Block on Trump's Asylum Ban Upheld by Supreme Court
A reasonable person might think, "If I intentionally set my trucks on fire, my insurance policy won't cover it. Because, yeah. Arson."
That reasonable person might be wrong.
In an unpublished opinion, the Fourth Circuit Court of Appeals ruled this week that State Farm was required to pay Wells Fargo for two torched trucks because the insurance policy's conversion exclusion did not unambiguously bar coverage.
It probably helped that Wells Fargo didn't set the fires.
The question in this case was whether certain insurance policies exclude coverage to a loss payee when the primary insured caused the loss by intentionally burning insured trucks. Applying Virginia law, the district court concluded that the exclusion did not bar coverage and granted the insured's loss payee judgment on the pleadings.
In April and May 2008, Wells Fargo Equipment Finance, Inc. loaned RODO, Inc. funds for the purchase of three trucks. The loan contracts granted Wells Fargo a security interest in the trucks. In July 2008, RODO assigned the loan contracts and trucks to Miriam Trucking. In August 2008, State Farm issued insurance policies to Miriam Trucking covering the trucks. The policies named Wells Fargo as the loss payee for the trucks. In December 2008, Miriam Trucking intentionally set the trucks on fire.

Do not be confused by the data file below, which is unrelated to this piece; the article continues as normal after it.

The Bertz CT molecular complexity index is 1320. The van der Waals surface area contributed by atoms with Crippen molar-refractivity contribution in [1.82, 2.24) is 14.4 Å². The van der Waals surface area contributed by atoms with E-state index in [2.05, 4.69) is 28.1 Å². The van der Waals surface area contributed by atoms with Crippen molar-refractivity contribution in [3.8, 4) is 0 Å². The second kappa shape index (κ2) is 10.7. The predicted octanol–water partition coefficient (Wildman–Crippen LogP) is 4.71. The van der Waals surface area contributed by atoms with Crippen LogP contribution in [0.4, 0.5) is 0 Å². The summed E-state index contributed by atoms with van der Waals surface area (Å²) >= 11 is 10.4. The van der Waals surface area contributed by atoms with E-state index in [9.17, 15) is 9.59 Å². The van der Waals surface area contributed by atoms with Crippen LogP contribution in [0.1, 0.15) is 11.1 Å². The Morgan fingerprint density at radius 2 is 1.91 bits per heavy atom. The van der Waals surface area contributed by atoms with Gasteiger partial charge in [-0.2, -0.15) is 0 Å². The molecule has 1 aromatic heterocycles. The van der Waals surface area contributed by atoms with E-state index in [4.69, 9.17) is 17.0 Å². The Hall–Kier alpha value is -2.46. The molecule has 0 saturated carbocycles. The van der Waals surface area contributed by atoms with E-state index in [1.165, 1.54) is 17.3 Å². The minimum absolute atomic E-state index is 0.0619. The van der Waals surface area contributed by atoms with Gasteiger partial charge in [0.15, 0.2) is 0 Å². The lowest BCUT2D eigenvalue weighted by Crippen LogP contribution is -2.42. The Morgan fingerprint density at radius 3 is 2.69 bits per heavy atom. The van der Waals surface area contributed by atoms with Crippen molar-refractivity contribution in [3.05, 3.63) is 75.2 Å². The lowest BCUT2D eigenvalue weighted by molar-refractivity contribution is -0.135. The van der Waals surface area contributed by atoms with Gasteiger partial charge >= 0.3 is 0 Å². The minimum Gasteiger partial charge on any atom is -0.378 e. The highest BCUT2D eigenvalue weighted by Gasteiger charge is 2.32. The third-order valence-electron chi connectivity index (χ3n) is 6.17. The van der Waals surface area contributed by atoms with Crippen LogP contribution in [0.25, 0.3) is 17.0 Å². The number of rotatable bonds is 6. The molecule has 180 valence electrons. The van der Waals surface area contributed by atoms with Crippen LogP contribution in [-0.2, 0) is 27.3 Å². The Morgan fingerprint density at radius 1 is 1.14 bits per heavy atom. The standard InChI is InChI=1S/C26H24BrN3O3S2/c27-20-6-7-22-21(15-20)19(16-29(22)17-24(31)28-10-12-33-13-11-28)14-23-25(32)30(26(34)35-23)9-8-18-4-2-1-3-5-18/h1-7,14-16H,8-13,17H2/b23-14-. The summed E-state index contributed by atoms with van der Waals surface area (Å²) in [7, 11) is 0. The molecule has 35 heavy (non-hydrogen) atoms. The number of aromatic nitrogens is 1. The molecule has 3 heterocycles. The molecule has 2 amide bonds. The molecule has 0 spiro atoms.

Wells Fargo filed claims with State Farm for the trucks, which State Farm refused to pay. Wells Fargo sued for breach of contract, and the district court granted Wells Fargo judgment on the pleadings.
The loss payable endorsement in the policies stated:
(a) We will pay, as interest may appear, you and the loss payee named in the policy for "loss" to a covered "auto."
(b) The insurance covers the interest of the loss payee unless the "loss" results from conversion, secretion or embezzlement on your part.
Here, the district court concluded that the insurance policies created an obligation to the loss payee, Wells Fargo, even if the primary insured, Miriam Trucking, was barred from recovery by its asserted arson. The court reasoned that the alleged arson of the primary insured did not unambiguously qualify as "conversion" under the conversion exclusion clause.
The Fourth Circuit noted that courts commonly reach the same conclusion regarding insurance policies.
While an arsonist can't personally recoup the cost of his intentionally-destroyed items under an insurance policy, a party that holds a security interest in those items may be able to recover.